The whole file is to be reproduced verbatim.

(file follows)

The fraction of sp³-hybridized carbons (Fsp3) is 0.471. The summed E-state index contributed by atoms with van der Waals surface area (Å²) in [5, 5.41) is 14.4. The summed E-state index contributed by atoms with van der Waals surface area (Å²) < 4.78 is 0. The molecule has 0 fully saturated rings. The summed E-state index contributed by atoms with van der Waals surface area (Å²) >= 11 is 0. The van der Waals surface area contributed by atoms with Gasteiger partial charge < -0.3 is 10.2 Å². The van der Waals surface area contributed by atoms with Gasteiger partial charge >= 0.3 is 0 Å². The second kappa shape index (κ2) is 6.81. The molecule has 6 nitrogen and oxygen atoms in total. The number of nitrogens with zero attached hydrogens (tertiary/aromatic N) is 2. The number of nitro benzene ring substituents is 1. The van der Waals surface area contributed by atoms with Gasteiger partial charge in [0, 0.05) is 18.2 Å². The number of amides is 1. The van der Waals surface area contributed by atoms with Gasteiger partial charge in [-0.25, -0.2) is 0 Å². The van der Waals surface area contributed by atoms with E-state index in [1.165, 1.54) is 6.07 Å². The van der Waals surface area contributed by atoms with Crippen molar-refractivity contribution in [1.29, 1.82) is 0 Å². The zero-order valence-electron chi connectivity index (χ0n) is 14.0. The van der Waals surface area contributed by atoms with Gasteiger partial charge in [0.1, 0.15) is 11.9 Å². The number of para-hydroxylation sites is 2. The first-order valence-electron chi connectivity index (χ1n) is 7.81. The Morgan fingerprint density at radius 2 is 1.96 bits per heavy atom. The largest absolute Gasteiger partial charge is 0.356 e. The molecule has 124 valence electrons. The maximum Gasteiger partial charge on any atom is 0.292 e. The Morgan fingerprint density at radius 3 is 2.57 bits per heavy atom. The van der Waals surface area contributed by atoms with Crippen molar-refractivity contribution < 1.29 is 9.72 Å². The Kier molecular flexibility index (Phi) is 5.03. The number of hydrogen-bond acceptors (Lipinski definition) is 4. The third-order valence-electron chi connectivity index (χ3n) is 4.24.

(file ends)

The fraction of sp³-hybridized carbons (Fsp3) is 0.471. The summed E-state index contributed by atoms with van der Waals surface area (Å²) in [5, 5.41) is 14.4. The summed E-state index contributed by atoms with van der Waals surface area (Å²) < 4.78 is 0. The molecule has 0 fully saturated rings. The summed E-state index contributed by atoms with van der Waals surface area (Å²) >= 11 is 0. The van der Waals surface area contributed by atoms with Gasteiger partial charge < -0.3 is 10.2 Å². The van der Waals surface area contributed by atoms with Gasteiger partial charge >= 0.3 is 0 Å². The second kappa shape index (κ2) is 6.81. The molecule has 6 nitrogen and oxygen atoms in total. The number of nitrogens with zero attached hydrogens (tertiary/aromatic N) is 2. The number of nitro benzene ring substituents is 1. The van der Waals surface area contributed by atoms with Gasteiger partial charge in [0, 0.05) is 18.2 Å². The number of amides is 1. The van der Waals surface area contributed by atoms with Gasteiger partial charge in [-0.25, -0.2) is 0 Å². The van der Waals surface area contributed by atoms with E-state index in [1.165, 1.54) is 6.07 Å². The van der Waals surface area contributed by atoms with Crippen molar-refractivity contribution in [1.29, 1.82) is 0 Å². The zero-order valence-electron chi connectivity index (χ0n) is 14.0. The van der Waals surface area contributed by atoms with Gasteiger partial charge in [0.1, 0.15) is 11.9 Å². The number of para-hydroxylation sites is 2. The first-order valence-electron chi connectivity index (χ1n) is 7.81. The Morgan fingerprint density at radius 2 is 1.96 bits per heavy atom. The largest absolute Gasteiger partial charge is 0.356 e. The molecule has 124 valence electrons. The maximum Gasteiger partial charge on any atom is 0.292 e. The Morgan fingerprint density at radius 3 is 2.57 bits per heavy atom. The van der Waals surface area contributed by atoms with Crippen molar-refractivity contribution < 1.29 is 9.72 Å². The Kier molecular flexibility index (Phi) is 5.03. The number of hydrogen-bond acceptors (Lipinski definition) is 4. The third-order valence-electron chi connectivity index (χ3n) is 4.24.